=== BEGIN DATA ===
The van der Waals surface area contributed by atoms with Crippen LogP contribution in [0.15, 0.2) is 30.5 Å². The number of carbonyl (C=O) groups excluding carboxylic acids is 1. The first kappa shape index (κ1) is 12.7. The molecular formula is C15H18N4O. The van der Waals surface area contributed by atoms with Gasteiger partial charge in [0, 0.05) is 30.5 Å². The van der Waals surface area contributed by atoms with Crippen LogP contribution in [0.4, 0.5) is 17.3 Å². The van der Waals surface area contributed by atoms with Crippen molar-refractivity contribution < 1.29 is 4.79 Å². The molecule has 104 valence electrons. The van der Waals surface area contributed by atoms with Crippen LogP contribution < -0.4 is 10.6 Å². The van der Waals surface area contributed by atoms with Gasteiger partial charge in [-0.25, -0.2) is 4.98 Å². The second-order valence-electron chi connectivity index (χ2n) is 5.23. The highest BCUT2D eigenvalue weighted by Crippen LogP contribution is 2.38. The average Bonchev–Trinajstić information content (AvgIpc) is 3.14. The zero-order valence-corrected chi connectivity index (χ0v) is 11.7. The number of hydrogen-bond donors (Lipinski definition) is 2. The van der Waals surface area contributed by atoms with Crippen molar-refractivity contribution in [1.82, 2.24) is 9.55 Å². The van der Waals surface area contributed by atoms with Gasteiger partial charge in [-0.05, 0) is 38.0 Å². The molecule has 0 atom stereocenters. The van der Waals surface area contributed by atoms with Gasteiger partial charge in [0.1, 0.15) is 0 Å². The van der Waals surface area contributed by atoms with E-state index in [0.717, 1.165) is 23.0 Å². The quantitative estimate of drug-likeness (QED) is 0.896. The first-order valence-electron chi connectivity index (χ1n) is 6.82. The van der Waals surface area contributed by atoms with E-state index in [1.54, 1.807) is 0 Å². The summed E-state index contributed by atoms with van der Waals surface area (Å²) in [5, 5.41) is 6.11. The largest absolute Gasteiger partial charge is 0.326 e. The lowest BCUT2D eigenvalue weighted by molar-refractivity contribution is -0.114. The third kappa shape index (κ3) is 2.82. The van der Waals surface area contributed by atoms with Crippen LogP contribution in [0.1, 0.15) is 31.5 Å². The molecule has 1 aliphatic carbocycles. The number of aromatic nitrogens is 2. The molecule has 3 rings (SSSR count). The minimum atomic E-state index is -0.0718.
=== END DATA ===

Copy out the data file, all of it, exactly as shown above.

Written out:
The van der Waals surface area contributed by atoms with Crippen LogP contribution in [0.15, 0.2) is 30.5 Å². The number of carbonyl (C=O) groups excluding carboxylic acids is 1. The first kappa shape index (κ1) is 12.7. The molecular formula is C15H18N4O. The van der Waals surface area contributed by atoms with Gasteiger partial charge in [0, 0.05) is 30.5 Å². The van der Waals surface area contributed by atoms with Crippen LogP contribution in [0.4, 0.5) is 17.3 Å². The van der Waals surface area contributed by atoms with Crippen molar-refractivity contribution < 1.29 is 4.79 Å². The molecule has 104 valence electrons. The van der Waals surface area contributed by atoms with Crippen LogP contribution < -0.4 is 10.6 Å². The van der Waals surface area contributed by atoms with Gasteiger partial charge in [-0.25, -0.2) is 4.98 Å². The second-order valence-electron chi connectivity index (χ2n) is 5.23. The highest BCUT2D eigenvalue weighted by Crippen LogP contribution is 2.38. The average Bonchev–Trinajstić information content (AvgIpc) is 3.14. The zero-order valence-corrected chi connectivity index (χ0v) is 11.7. The number of hydrogen-bond donors (Lipinski definition) is 2. The van der Waals surface area contributed by atoms with Crippen molar-refractivity contribution in [1.82, 2.24) is 9.55 Å². The van der Waals surface area contributed by atoms with Gasteiger partial charge in [-0.05, 0) is 38.0 Å². The molecule has 0 atom stereocenters. The van der Waals surface area contributed by atoms with Gasteiger partial charge in [0.1, 0.15) is 0 Å². The van der Waals surface area contributed by atoms with E-state index in [0.717, 1.165) is 23.0 Å². The quantitative estimate of drug-likeness (QED) is 0.896. The first-order valence-electron chi connectivity index (χ1n) is 6.82. The van der Waals surface area contributed by atoms with E-state index in [1.54, 1.807) is 0 Å². The summed E-state index contributed by atoms with van der Waals surface area (Å²) in [5, 5.41) is 6.11. The largest absolute Gasteiger partial charge is 0.326 e. The lowest BCUT2D eigenvalue weighted by molar-refractivity contribution is -0.114. The third kappa shape index (κ3) is 2.82. The van der Waals surface area contributed by atoms with Crippen LogP contribution in [0.1, 0.15) is 31.5 Å². The molecule has 1 aliphatic carbocycles. The number of aromatic nitrogens is 2. The molecule has 3 rings (SSSR count). The minimum atomic E-state index is -0.0718.